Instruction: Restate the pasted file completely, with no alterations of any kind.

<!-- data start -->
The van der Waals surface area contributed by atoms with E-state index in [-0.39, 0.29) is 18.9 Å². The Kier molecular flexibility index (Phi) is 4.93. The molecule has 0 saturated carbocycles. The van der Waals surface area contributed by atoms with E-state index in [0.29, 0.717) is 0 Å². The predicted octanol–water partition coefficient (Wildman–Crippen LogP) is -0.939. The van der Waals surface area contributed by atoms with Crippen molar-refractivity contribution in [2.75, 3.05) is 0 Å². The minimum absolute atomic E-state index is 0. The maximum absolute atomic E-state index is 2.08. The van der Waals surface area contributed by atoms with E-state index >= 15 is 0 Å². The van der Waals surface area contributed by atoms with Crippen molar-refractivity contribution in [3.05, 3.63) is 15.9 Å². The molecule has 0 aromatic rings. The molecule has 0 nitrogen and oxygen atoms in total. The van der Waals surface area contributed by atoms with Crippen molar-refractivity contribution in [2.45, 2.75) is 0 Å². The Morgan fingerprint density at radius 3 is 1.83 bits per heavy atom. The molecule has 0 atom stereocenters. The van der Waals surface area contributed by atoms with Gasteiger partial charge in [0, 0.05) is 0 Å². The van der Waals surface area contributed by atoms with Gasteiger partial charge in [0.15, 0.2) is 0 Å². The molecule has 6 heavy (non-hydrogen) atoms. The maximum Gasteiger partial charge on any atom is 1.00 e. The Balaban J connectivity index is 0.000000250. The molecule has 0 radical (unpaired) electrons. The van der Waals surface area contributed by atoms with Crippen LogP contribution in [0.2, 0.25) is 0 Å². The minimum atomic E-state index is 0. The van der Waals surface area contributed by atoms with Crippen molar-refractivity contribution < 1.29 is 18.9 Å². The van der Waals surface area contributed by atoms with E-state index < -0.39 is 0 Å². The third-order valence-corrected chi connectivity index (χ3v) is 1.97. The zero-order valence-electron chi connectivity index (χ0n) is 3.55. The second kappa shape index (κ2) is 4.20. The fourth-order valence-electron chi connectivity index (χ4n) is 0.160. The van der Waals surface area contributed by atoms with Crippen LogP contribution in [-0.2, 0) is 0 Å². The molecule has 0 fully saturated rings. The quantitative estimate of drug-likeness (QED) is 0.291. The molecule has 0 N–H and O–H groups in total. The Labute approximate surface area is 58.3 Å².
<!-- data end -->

The van der Waals surface area contributed by atoms with E-state index in [-0.39, 0.29) is 18.9 Å². The Kier molecular flexibility index (Phi) is 4.93. The molecule has 0 saturated carbocycles. The van der Waals surface area contributed by atoms with E-state index in [0.29, 0.717) is 0 Å². The predicted octanol–water partition coefficient (Wildman–Crippen LogP) is -0.939. The van der Waals surface area contributed by atoms with Crippen molar-refractivity contribution in [2.75, 3.05) is 0 Å². The minimum absolute atomic E-state index is 0. The maximum absolute atomic E-state index is 2.08. The van der Waals surface area contributed by atoms with E-state index >= 15 is 0 Å². The van der Waals surface area contributed by atoms with Crippen molar-refractivity contribution in [3.05, 3.63) is 15.9 Å². The molecule has 0 aromatic rings. The molecule has 0 nitrogen and oxygen atoms in total. The van der Waals surface area contributed by atoms with Crippen molar-refractivity contribution in [2.45, 2.75) is 0 Å². The Morgan fingerprint density at radius 3 is 1.83 bits per heavy atom. The molecule has 0 atom stereocenters. The van der Waals surface area contributed by atoms with Gasteiger partial charge in [0, 0.05) is 0 Å². The van der Waals surface area contributed by atoms with Gasteiger partial charge in [0.15, 0.2) is 0 Å². The molecule has 6 heavy (non-hydrogen) atoms. The maximum Gasteiger partial charge on any atom is 1.00 e. The Balaban J connectivity index is 0.000000250. The molecule has 0 radical (unpaired) electrons. The van der Waals surface area contributed by atoms with Crippen LogP contribution in [0.2, 0.25) is 0 Å². The minimum atomic E-state index is 0. The van der Waals surface area contributed by atoms with Crippen molar-refractivity contribution < 1.29 is 18.9 Å². The van der Waals surface area contributed by atoms with E-state index < -0.39 is 0 Å². The third-order valence-corrected chi connectivity index (χ3v) is 1.97. The zero-order valence-electron chi connectivity index (χ0n) is 3.55. The second kappa shape index (κ2) is 4.20. The fourth-order valence-electron chi connectivity index (χ4n) is 0.160. The van der Waals surface area contributed by atoms with Crippen LogP contribution in [-0.2, 0) is 0 Å². The molecule has 0 fully saturated rings. The quantitative estimate of drug-likeness (QED) is 0.291. The molecule has 0 N–H and O–H groups in total. The Labute approximate surface area is 58.3 Å².